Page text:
• Female
  • Male
  • Male
  • Female

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Evening Grosbeak

Coccothraustes vespertinus
Members of this diverse group make up more than half of the bird species worldwide. Most are small. However their brains are relatively large and their learning abilities are greater than those of most other birds. Passerine birds are divided into two suborders, the suboscines and the oscines. Oscines are capable of more complex song, and are considered the true songbirds. In Washington, the tyrant flycatchers are the only suboscines; the remaining 27 families are oscines.
The finch family is made up of acrobatic seedeaters with conical bills and notched tails. Many are nomadic, wandering in winter in search of abundant seeds. Most finch species flock outside the breeding season, and many form flocks during the breeding season as well. Many finches have undulating flight patterns, and may give calls while in flight. They tend to inhabit forest patches and shrubby edges. Most finch species are sexually dimorphic and monogamous, and although the females alone generally incubate the eggs, both sexes help tend the young. Unlike many seed-eating birds that feed protein-rich insects to their young, many finches feed their young mostly seeds.
Common but irregular resident.
  • Species of Concern

General Description

Evening Grosbeaks are medium-large songbirds with very thick, seed-cracking bills. They are highly sexually dimorphic. The males have blackish heads, bright yellow undersides and backs, black wings with large, white wing-patches, and black tails. They also have yellow brows. Their bills become greenish in spring and summer. Females are brownish-gray with dark heads. They have black wings with white patches, but less white on their wings than the males. They also have yellow underwings. Juveniles look similar to females.


Evening Grosbeaks breed in mixed conifer forests, but will used broadleaved trees for nesting and foraging. During migration and winter they are often found in open, broadleaved forests, especially ones with fruiting shrubs.


Outside of the breeding season, Evening Grosbeaks are usually in noisy flocks. They typically forage in trees and shrubs, at the tops and outer branches. They also forage on the ground and often gather at roadsides or in campground fire-pits, where they forage on minerals. Large numbers gather in areas with outbreaks of spruce budworms.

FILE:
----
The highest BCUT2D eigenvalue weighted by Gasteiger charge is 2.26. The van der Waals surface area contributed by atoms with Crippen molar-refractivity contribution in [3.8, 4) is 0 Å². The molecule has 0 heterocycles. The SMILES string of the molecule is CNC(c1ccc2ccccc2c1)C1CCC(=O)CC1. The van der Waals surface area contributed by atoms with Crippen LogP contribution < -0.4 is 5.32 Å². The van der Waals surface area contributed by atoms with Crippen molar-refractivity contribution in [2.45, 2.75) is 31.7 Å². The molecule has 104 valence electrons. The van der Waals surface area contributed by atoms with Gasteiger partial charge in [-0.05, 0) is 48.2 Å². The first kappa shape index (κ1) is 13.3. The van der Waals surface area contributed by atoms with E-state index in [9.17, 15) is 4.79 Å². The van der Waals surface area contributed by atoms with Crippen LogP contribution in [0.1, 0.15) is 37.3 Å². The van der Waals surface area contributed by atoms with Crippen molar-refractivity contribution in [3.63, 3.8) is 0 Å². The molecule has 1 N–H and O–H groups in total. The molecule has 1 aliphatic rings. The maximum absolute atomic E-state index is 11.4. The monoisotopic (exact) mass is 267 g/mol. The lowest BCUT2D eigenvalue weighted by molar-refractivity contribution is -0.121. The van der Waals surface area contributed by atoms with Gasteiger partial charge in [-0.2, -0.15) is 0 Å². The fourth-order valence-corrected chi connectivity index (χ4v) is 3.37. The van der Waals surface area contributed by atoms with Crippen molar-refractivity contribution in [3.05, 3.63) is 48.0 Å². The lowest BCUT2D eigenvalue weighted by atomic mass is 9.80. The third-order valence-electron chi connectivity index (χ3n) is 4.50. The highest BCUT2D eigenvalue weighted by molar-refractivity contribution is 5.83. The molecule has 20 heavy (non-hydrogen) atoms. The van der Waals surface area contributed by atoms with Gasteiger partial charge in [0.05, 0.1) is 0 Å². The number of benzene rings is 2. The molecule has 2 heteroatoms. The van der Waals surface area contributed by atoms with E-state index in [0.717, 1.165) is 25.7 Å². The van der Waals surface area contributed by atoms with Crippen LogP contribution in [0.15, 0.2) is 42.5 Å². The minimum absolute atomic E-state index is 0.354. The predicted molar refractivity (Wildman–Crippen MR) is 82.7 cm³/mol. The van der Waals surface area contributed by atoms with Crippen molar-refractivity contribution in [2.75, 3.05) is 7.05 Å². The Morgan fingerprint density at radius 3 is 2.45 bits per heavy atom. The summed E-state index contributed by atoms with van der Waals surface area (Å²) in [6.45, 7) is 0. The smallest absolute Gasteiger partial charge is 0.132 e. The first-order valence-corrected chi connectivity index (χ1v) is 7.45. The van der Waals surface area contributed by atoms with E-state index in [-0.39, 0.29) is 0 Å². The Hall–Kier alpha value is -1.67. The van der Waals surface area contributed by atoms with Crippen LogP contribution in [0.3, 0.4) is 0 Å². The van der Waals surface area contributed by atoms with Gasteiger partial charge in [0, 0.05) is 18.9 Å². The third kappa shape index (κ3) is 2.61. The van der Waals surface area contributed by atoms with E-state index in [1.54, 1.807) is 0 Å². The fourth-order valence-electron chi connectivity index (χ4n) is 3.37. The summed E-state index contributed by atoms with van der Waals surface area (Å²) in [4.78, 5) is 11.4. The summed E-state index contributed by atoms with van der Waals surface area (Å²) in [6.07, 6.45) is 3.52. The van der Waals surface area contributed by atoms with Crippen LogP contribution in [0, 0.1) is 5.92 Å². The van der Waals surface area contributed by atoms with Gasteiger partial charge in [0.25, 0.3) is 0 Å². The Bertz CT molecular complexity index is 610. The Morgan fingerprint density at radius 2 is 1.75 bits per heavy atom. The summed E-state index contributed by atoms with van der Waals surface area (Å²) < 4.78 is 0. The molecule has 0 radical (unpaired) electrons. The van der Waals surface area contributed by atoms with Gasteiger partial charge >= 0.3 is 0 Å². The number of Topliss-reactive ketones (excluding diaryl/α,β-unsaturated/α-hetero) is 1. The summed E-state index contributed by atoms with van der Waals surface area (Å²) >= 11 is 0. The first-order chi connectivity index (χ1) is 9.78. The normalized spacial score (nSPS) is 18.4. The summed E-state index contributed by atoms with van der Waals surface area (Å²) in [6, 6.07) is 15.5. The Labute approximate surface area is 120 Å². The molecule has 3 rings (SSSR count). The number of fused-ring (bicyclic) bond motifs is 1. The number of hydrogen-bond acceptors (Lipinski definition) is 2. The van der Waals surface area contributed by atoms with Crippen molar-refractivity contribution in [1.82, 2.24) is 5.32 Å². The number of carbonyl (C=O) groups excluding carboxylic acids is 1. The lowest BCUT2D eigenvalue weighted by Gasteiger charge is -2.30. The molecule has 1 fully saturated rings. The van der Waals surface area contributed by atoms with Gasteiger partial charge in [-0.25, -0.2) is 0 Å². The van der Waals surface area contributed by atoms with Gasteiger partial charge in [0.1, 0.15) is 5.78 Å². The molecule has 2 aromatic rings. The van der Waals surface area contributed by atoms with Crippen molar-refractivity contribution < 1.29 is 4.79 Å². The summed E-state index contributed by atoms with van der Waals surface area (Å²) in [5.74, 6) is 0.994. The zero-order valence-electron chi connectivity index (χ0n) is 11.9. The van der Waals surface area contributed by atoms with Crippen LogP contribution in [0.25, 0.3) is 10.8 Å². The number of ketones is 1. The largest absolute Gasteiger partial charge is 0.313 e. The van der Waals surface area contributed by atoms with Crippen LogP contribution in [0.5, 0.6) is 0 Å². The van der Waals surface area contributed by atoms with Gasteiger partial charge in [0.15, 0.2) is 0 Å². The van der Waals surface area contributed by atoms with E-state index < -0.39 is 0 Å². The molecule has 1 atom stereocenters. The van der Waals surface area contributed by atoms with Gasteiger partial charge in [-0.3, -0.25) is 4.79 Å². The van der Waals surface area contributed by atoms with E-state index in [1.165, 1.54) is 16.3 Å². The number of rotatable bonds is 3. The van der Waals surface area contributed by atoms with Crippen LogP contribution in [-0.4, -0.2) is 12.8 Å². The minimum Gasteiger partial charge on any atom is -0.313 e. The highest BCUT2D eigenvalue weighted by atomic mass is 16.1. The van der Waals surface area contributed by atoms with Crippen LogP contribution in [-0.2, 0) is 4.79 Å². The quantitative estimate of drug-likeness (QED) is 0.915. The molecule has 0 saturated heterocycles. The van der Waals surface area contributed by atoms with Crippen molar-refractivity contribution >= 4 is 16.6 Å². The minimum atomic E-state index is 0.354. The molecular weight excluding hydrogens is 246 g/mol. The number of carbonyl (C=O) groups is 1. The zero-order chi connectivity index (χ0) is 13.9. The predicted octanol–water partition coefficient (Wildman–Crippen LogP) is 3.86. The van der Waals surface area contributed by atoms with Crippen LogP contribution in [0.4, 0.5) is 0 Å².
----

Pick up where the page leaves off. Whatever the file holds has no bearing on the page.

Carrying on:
Large seeds, especially ash, maple, and sunflower seeds from bird feeders, make up most of the Evening Grosbeak's diet. They also eat invertebrates, especially spruce budworm.


Evening Grosbeaks are generally monogamous, although when there is an unusually plentiful food supply, polygamy can occur. In most cases, pairs form before the birds arrive on the breeding grounds. Nests are typically located high up in trees, on horizontal branches well out from the trunk or in vertical forks. The female builds the nest, which is a loose saucer of roots and twigs lined with fine grass, moss, rootlets, needles, and lichen. After laying 3-4 eggs, she incubates them for 12 to 14 days. The male brings food to the female on the nest. Both members of the pair feed the young. Young Evening Grosbeaks leave the nest after 13 to 14 days, but remain near the nest for 2 to 5 days, and the adults continue to feed them for some time after that. Some pairs raise two clutches in a single season.

Migration Status

Evening Grosbeaks are somewhat nomadic and wander widely in winter. Irruptions in fall and winter are common in response to changing food supplies. Eastern birds may migrate south, but western populations are more often altitudinal migrants, moving from the mountains into nearby lowlands in winter.

Conservation Status

Evening Grosbeaks were formerly restricted to the western United States but have expanded their range eastward across the country. This expansion is credited to the planting of box elders and other seed- and fruit-bearing trees across the northern prairies, as well as the presence of bird feeders. As is the case with many irruptive, nomadic species, it is difficult to determine the true population of Evening Grosbeaks. For example, considerable variation in the numbers wintering in the Washington lowlands may reflect either changes in population or merely varying migration.

When and Where to Find in Washington

Evening Grosbeaks are common breeders in mountainous areas throughout Washington, although they are less common in the Olympics than elsewhere. They are seen sporadically in winter throughout much of the forested portion of the state, and are especially common in the Puget lowlands in April and May.

Abundance Code DefinitionsAbundance

C=Common; F=Fairly Common; U=Uncommon; R=Rare; I=Irregular
Pacific Northwest CoastFFFFFFFFFFFF
Canadian RockiesUUUUUUUUUUUU
Columbia PlateauUUUUUUUUUUUU

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Federal Endangered Species ListAudubon/American Bird Conservancy Watch ListState Endangered Species ListAudubon Washington Vulnerable Birds List
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